Weekend ODT looks at The Exchange

Updated April 18, 2013 at 3:07 pm

Alert from Channel 9:
Barry Stewart says tomorrow’s ODT magazine section looks at The Exchange area and “what they’re doing there”.

Who is ‘they’ we ask. Like Scenic Circle and Dunedin Casino shouldn’t be building a god-awful one-level carpark to replace the former Bank of Australasia and the former Butterworth building in High Street…when good stewards like the Macknight’s have put in the grunt work and finance to do up their heritage Bing Harris building (with the abutting Clarion building) across the road, enhancing precinct values and attracting new business to the ‘style’ end of town.

Let’s see what ODT’s on about…


### ODT Online Sat, 24 Oct 2009
Magazine: Solid centre
By Charmian Smith
Princes St and the Exchange area, where the Toitu stream once flowed into the harbour, was where local Maori beached their canoes on the tidal mud flat and also where the first European settlers landed – there is a plaque on the footpath at the corner of Water St and Princes St marking the spot. Nearby Jetty St is so named because it led to the jetty.
Read more + ‘Grand buildings dominate the Exchange’ (slide show)
Photos by Peter McIntosh


### ODT Online Sat, 24 Oct 2009
Magazine: Change of plan
By Charmian Smith
Once the financial heart of the city, the Exchange has seen better times. But things are changing. Following the report by museum consultant Dr Rodney Wilson, made public this week, about Dunedin’s standing as “a special and unique heritage site”, Charmian Smith investigates the rejuvenation of Dunedin’s CBD.

● Structural engineer Stephen Macknight’s family has redeveloped the former New Zealand Insurance Company building, now Queens Gardens Court, the former New Zealand Express Company building, now Consultancy House, and most recently the Clarion/Bing Harris buildings between Princes St and High St. The other members of the family are busy in their respective professions, so buying, redeveloping and tenanting buildings is as much a passion as an investment – although they need to have a fair return, Mr Macknight says. “We are looking at doing something that is of real value and adds to the area and we get satisfaction from it as well.”
● William Cockerill, managing director of project management specialists Octa, has redeveloped the former National Bank building in Princes St. Octa’s innovative and sustainable renovation of the building has won several national and international awards, and now more than 70 people work in it, with major tenants including Motor Trade Finance in the splendid banking chamber, and Tourism Dunedin in the tower block. Upgrading buildings in an inner-city area is more sustainable than building on new sites, as all the amenities such as sewerage and roads, parks and other public spaces are already there, he says.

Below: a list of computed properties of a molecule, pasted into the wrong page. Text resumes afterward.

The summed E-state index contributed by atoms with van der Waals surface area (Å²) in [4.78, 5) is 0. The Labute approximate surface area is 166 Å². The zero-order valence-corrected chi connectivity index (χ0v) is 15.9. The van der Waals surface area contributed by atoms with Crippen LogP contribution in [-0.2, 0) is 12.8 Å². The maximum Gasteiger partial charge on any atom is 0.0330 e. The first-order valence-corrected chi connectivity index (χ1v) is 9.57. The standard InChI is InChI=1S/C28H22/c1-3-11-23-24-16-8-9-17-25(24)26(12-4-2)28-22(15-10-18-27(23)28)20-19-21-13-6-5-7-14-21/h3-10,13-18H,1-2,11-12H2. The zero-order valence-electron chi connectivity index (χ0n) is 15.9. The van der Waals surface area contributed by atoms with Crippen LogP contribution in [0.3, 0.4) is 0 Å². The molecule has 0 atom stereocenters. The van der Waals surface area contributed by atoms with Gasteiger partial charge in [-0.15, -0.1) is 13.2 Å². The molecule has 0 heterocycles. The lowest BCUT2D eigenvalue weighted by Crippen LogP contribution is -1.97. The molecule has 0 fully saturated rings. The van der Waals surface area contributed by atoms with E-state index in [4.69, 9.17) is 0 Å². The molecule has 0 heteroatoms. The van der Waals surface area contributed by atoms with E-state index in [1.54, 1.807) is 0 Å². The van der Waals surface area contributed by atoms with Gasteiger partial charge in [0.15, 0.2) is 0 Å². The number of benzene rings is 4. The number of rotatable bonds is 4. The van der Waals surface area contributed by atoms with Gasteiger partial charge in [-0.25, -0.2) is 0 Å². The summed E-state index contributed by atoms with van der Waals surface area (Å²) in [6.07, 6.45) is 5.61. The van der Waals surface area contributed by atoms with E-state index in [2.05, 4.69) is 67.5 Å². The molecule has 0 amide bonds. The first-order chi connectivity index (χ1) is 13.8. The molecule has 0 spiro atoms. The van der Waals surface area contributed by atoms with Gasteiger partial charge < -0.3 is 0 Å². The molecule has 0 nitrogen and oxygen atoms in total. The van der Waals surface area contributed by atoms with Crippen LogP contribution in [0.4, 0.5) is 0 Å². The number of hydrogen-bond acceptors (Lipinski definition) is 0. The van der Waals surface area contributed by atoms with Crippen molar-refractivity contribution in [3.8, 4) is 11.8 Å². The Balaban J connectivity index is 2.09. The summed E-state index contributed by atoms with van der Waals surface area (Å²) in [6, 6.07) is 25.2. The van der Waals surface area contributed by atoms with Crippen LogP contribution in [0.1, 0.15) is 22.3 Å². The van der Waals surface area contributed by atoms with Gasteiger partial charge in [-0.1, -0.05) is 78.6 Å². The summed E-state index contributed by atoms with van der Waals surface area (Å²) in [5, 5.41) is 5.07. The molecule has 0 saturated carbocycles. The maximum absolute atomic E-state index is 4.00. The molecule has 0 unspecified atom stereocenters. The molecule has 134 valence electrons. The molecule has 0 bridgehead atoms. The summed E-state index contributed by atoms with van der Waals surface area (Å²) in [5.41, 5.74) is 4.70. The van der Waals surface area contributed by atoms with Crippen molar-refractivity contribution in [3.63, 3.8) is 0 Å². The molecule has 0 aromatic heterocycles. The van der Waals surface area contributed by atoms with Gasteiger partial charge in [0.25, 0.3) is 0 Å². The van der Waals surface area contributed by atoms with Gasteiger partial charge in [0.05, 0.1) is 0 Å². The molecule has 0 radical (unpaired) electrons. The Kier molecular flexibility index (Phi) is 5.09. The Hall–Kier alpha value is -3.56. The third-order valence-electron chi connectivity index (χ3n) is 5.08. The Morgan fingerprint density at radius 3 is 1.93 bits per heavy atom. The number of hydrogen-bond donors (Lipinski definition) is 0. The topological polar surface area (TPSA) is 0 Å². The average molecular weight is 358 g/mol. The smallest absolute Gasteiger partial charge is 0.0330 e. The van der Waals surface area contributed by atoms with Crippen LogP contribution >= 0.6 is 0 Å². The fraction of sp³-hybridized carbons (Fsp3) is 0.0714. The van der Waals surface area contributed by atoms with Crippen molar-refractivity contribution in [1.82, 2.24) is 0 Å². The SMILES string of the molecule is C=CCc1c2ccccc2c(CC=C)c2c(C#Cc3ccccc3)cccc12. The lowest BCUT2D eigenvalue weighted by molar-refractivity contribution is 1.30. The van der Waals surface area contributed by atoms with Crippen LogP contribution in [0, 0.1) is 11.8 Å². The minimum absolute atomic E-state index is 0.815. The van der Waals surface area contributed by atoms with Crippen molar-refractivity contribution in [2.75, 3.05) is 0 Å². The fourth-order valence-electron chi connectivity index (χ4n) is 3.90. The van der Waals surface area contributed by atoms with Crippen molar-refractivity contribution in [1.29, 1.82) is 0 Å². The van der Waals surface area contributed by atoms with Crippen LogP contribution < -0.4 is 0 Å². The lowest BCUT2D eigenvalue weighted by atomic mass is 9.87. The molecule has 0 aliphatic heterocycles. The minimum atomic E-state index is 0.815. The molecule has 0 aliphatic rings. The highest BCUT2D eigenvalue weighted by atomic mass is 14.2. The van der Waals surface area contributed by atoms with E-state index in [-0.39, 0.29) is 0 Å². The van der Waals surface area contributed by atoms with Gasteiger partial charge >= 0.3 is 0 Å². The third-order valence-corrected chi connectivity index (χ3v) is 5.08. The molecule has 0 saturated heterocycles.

● Peter Harris, manager of the city council economic development unit, says there are many innovative but low-profile software businesses in Dunedin, many clustered around the Exchange, whose customers are mainly offshore.
● Dunedin City Council city development manager Anna Johnson says one of the challenges with the Exchange area is relatively low market rentals which discourage landlords from renovating. If the council invests in the former chief post office, the largest building in the area, it could be an incentive to raise the value of the smaller properties which would then make it economically viable to redevelop them.
Read more

Posted by Elizabeth Kerr


Filed under Architecture, Business, Construction, DCC, Design, Economics, Heritage, Innovation, Media, Name, NZHPT, People, Politics, Project management, Property, Site, Tourism, Town planning, Urban design

6 responses to “Weekend ODT looks at The Exchange

  1. Stu

    I just finished working in a building in the Exchange area today, installing networking equipment. It will be our first gigabit node, providing massive data capacity to tenants. The Exchange is an exciting area to be in these days.

  2. ### ch9.co.nz September 9, 2013 – 7:04pm
    Cargill’s Monument restoration near completion
    Restoration work on Cargill’s Monument is nearing completion with the reassembly of the 150 year old structure now under way.

    Cargills Monument 2[screenshot]

    • ### ODT Online Thu, 3 Oct 2013
      Monument restoration comes together
      By Nigel Benson
      A monumental mission to save a piece of Dunedin history is nearing completion. The two-year project to restore the 149-year-old Cargill’s Monument in the Exchange should be completed within weeks.
      ”It’s been a slow process,” Dunedin stonemason Marcus Wainwright said yesterday. ”The original work was done to a high standard. The stonemasons were at the top of Gothic carving. One of the interesting things about the monument is it would have been completed as a kitset in Melbourne and made to stack and hold together. But, these structures get old and, if no-one looks after them, they fail. There are some nice keystones inside it that would hold it in place for centuries in Europe, but not in an earthquake-prone country.”
      Thirty parts of the monument, including gargoyles, grotesques, finials and crockets, had to be replaced.
      Read more

      • ### dunedintv.co.nz October 9, 2013 – 7:08pm
        Restoration work on Cargill’s Monument all but completed
        Restoration work on Cargill’s Monument is now all but completed with the final reassembly of the 150 year old structure expected by week’s end.

        • ### dunedintv.co.nz October 23, 2013 – 7:21pm
          Restoration in the Exchange finally complete
          Restoration work on Cargill’s Monument in the Exchange is finally complete.

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